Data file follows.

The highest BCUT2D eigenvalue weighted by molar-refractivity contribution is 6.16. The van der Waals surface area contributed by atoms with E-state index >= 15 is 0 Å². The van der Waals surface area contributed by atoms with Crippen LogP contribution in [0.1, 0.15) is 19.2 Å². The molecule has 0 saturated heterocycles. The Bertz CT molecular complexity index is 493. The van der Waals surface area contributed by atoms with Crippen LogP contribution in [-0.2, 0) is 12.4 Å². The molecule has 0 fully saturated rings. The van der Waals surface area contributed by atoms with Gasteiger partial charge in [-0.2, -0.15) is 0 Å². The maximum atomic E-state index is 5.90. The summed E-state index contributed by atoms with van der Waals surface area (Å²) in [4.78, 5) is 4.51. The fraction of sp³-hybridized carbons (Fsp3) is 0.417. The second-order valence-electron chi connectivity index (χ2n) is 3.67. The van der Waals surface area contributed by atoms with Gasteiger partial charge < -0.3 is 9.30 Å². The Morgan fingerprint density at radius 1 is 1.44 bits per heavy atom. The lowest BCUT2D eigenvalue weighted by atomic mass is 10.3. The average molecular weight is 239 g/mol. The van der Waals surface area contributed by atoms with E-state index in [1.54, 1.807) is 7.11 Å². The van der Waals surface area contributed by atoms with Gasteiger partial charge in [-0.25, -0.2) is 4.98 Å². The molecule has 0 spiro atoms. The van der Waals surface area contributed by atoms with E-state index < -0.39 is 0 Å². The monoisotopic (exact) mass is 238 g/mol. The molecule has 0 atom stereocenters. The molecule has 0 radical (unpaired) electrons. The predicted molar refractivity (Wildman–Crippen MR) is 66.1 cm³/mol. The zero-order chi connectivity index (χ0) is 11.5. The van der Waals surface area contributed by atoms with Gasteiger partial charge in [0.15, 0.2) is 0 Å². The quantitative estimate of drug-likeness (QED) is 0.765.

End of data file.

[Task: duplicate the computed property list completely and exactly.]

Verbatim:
The highest BCUT2D eigenvalue weighted by molar-refractivity contribution is 6.16. The van der Waals surface area contributed by atoms with E-state index >= 15 is 0 Å². The van der Waals surface area contributed by atoms with Crippen LogP contribution in [0.1, 0.15) is 19.2 Å². The molecule has 0 saturated heterocycles. The Bertz CT molecular complexity index is 493. The van der Waals surface area contributed by atoms with Crippen LogP contribution in [-0.2, 0) is 12.4 Å². The molecule has 0 fully saturated rings. The van der Waals surface area contributed by atoms with Gasteiger partial charge in [-0.2, -0.15) is 0 Å². The maximum atomic E-state index is 5.90. The summed E-state index contributed by atoms with van der Waals surface area (Å²) in [4.78, 5) is 4.51. The fraction of sp³-hybridized carbons (Fsp3) is 0.417. The second-order valence-electron chi connectivity index (χ2n) is 3.67. The van der Waals surface area contributed by atoms with Gasteiger partial charge < -0.3 is 9.30 Å². The Morgan fingerprint density at radius 1 is 1.44 bits per heavy atom. The lowest BCUT2D eigenvalue weighted by atomic mass is 10.3. The average molecular weight is 239 g/mol. The van der Waals surface area contributed by atoms with E-state index in [1.54, 1.807) is 7.11 Å². The van der Waals surface area contributed by atoms with Gasteiger partial charge in [-0.25, -0.2) is 4.98 Å². The molecule has 0 spiro atoms. The van der Waals surface area contributed by atoms with E-state index < -0.39 is 0 Å². The monoisotopic (exact) mass is 238 g/mol. The molecule has 0 atom stereocenters. The molecule has 0 radical (unpaired) electrons. The predicted molar refractivity (Wildman–Crippen MR) is 66.1 cm³/mol. The zero-order chi connectivity index (χ0) is 11.5. The van der Waals surface area contributed by atoms with Gasteiger partial charge in [0.15, 0.2) is 0 Å². The quantitative estimate of drug-likeness (QED) is 0.765.